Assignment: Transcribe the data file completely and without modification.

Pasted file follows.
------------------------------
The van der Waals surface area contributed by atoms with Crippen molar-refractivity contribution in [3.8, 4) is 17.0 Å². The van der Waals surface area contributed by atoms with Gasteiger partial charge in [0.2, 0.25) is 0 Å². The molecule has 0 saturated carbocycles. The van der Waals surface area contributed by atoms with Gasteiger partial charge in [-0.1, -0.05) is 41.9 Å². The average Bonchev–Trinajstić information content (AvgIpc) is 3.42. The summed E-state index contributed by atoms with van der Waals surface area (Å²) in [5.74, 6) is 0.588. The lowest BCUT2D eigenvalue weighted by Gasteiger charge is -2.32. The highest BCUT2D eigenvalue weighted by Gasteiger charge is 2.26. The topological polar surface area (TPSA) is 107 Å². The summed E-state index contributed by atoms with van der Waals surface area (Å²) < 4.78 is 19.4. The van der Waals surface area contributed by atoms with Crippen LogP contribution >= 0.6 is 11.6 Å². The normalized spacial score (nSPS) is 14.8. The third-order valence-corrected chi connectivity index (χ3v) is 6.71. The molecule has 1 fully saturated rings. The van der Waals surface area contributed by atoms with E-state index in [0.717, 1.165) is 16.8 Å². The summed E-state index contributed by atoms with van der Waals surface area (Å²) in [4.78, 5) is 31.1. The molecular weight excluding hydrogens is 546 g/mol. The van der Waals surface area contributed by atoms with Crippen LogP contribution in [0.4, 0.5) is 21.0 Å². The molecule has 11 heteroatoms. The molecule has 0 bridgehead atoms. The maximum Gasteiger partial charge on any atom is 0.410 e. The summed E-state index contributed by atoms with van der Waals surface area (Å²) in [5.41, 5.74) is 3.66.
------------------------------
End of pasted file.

The van der Waals surface area contributed by atoms with Crippen molar-refractivity contribution in [3.8, 4) is 17.0 Å². The van der Waals surface area contributed by atoms with Gasteiger partial charge in [0.2, 0.25) is 0 Å². The molecule has 0 saturated carbocycles. The van der Waals surface area contributed by atoms with Gasteiger partial charge in [-0.1, -0.05) is 41.9 Å². The average Bonchev–Trinajstić information content (AvgIpc) is 3.42. The summed E-state index contributed by atoms with van der Waals surface area (Å²) in [5.74, 6) is 0.588. The lowest BCUT2D eigenvalue weighted by Gasteiger charge is -2.32. The highest BCUT2D eigenvalue weighted by Gasteiger charge is 2.26. The topological polar surface area (TPSA) is 107 Å². The summed E-state index contributed by atoms with van der Waals surface area (Å²) < 4.78 is 19.4. The van der Waals surface area contributed by atoms with Crippen LogP contribution >= 0.6 is 11.6 Å². The normalized spacial score (nSPS) is 14.8. The third-order valence-corrected chi connectivity index (χ3v) is 6.71. The molecule has 1 fully saturated rings. The van der Waals surface area contributed by atoms with E-state index in [0.717, 1.165) is 16.8 Å². The summed E-state index contributed by atoms with van der Waals surface area (Å²) in [4.78, 5) is 31.1. The molecular weight excluding hydrogens is 546 g/mol. The van der Waals surface area contributed by atoms with Crippen LogP contribution in [0.4, 0.5) is 21.0 Å². The molecule has 11 heteroatoms. The molecule has 0 bridgehead atoms. The maximum Gasteiger partial charge on any atom is 0.410 e. The summed E-state index contributed by atoms with van der Waals surface area (Å²) in [5.41, 5.74) is 3.66.